Qantas Airways Ltd. said Tuesday it had split its loss-making international flights operation from its profitable domestic arm as part of a wider restructure.
The news comes a day after Qantas — one of a few profitable airlines in the world — confirmed plans to cut 500 engineering jobs from its operations at Victoria's Tullarmarine and Avalon airports, citing a newer fleet with less need for maintenance.
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Qantas suffered an 83 percent slump in first-half net profit in the six months to December.
The carrier recently also announced it would delay the delivery of two A380 superjumbos by three years as part of spending cuts.
Qantas described the restructure as part of a five-year turnaround plan for its struggling international division, whose losses are due largely by soaring jet fuel costs and intense competition from state-backed Middle Eastern carriers, according to the Wall Street Journal.
The airline's success is underpinned by a domestic flights unit that derives much of its success from Australia's booming resource-rich economy.
Qantas shares rose as much as 3 Australian cents, or 2.1 percent, to 1.46 Australian dollars in morning trading on the news, the Fairfax media reported.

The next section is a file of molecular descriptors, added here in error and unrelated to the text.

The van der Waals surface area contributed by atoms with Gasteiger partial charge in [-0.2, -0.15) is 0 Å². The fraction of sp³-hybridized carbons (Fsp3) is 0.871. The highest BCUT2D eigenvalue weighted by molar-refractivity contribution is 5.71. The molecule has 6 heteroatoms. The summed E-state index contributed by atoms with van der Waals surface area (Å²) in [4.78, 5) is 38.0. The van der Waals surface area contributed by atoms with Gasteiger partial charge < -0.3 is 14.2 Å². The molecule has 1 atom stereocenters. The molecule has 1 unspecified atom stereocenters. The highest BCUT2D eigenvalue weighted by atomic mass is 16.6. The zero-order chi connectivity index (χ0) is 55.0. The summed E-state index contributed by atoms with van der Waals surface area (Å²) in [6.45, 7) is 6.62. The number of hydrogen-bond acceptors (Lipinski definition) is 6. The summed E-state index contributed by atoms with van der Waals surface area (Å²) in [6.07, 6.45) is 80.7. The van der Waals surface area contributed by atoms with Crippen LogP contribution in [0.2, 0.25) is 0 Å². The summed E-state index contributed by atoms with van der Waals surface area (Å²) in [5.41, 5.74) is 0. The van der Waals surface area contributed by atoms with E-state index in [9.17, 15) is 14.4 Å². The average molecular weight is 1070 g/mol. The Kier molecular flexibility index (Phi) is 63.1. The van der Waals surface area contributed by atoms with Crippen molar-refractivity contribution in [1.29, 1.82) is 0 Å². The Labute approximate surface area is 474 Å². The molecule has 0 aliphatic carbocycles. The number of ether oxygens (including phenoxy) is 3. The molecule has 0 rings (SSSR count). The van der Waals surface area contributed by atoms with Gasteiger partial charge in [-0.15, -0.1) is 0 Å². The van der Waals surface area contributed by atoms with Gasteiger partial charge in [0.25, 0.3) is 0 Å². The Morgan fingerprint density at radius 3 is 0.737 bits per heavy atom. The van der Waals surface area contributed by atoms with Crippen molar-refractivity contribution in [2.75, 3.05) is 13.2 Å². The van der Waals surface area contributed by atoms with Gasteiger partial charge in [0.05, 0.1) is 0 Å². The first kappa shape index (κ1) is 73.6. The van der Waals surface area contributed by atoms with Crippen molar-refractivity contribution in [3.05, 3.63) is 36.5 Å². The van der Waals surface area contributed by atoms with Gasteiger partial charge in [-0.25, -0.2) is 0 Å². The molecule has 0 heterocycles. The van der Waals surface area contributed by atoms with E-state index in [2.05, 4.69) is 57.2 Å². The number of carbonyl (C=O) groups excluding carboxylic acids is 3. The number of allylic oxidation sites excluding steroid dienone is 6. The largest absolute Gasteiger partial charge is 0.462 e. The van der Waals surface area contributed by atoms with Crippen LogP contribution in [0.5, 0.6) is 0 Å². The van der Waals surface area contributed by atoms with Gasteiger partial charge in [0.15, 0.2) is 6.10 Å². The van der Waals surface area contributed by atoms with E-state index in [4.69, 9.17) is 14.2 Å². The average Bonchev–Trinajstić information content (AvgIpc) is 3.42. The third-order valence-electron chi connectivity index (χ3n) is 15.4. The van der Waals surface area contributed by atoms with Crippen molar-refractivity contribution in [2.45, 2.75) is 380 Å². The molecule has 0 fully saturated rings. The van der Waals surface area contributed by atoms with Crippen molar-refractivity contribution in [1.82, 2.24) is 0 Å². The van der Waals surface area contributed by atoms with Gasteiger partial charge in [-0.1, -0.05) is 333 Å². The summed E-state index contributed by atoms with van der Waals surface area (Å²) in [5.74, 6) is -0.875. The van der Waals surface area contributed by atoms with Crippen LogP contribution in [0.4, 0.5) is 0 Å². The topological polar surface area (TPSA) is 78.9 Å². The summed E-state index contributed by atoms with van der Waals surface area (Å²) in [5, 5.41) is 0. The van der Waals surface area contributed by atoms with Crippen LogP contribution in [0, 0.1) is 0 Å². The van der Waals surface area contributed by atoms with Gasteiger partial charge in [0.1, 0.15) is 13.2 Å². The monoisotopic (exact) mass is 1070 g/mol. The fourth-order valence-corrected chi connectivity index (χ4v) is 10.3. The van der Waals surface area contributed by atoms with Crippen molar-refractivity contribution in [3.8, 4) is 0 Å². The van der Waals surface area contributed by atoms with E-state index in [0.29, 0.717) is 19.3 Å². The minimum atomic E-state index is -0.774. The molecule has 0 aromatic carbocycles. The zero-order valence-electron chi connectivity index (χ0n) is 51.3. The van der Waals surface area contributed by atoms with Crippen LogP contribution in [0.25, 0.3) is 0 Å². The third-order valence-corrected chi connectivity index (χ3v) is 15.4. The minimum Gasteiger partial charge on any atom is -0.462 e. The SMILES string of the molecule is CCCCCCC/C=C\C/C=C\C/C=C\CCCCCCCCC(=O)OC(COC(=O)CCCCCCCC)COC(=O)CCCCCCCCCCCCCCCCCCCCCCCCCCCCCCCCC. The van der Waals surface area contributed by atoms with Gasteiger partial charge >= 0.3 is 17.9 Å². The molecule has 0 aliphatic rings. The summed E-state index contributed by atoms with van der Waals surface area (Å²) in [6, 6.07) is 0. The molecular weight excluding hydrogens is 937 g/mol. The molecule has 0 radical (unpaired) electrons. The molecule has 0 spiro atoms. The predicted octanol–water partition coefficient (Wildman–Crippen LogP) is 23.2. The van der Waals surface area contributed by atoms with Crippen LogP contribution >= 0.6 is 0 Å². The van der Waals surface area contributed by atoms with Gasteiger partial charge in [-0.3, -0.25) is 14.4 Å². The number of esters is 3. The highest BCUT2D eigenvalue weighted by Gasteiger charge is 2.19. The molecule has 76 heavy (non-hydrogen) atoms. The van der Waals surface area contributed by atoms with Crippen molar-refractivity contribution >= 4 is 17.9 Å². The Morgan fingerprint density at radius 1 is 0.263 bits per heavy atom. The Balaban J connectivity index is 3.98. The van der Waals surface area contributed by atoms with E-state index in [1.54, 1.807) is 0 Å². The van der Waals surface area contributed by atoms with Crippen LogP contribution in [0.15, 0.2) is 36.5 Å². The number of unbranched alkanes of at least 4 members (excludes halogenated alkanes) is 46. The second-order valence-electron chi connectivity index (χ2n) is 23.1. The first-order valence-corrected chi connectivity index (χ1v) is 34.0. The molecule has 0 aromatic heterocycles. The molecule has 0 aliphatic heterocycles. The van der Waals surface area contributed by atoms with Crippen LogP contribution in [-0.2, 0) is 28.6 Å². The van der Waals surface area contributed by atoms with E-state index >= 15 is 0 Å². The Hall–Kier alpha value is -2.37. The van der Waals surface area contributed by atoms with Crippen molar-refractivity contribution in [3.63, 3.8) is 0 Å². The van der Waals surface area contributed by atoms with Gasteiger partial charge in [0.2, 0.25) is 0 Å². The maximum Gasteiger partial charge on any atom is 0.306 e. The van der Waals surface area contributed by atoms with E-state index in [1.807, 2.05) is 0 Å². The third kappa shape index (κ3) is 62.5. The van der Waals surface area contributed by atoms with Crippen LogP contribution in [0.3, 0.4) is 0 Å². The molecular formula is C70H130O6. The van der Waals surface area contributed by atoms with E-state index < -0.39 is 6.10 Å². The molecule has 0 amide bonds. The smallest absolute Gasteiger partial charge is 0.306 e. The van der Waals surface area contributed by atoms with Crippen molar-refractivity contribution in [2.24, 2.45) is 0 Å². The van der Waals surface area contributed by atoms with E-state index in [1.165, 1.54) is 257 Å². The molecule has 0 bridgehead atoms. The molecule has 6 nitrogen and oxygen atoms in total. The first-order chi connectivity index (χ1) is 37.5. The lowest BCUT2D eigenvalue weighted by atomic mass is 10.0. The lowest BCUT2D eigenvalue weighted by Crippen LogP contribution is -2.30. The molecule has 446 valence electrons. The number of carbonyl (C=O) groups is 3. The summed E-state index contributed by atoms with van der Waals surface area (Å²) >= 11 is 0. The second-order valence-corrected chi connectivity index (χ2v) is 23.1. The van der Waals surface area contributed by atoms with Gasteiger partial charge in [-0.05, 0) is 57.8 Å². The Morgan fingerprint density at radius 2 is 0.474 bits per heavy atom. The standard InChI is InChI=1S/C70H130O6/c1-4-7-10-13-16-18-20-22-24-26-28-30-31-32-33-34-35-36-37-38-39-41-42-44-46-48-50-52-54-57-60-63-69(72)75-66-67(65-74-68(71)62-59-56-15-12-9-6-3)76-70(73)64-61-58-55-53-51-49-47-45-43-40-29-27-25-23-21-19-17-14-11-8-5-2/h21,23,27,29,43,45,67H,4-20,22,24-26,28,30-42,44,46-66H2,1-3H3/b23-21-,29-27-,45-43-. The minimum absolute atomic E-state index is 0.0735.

The two new Qantas businesses will have separate chief executives and operational and commercial plans, Qantas said in a stock exchange filing cited by Reuters.
"Formally separating the management of Qantas International and Qantas Domestic will ensure that we can independently run each business according to its specific priorities and market conditions," Qantas CEO Alan Joyce said in a statement cited by Fairfax.
"These measures give us the right structure to address the challenges and opportunities we face, and the right people."
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However, NineMSN.com.au cited an Australian aviation expert and former Qantas economist as saying the decision to split Qantas domestic and international operations was "cosmetic" and would not address long-standing issues that had affected the carrier's profitability.
"It won't have any impact on their international plans and it won't enhance their ability to solve any of their problems," Tony Webber said.
He said the losses at Qantas's international operations were due to an oversupply of flights to Australia that brought down air fares, thanks largely to competition from the airlines Emirates and Etihad.
Qantas now took more Australians out of the country than it brought in, mainly owing to the strength of the Australian dollar, which in turn has encouraged more Australians to travel overseas.
"To solve the problem the only thing they can do is pressure the government to stop giving air traffic rights to international carriers, especially when the dollar is so high," he said.
The skyrocketing price of fuel was also a factor, he said.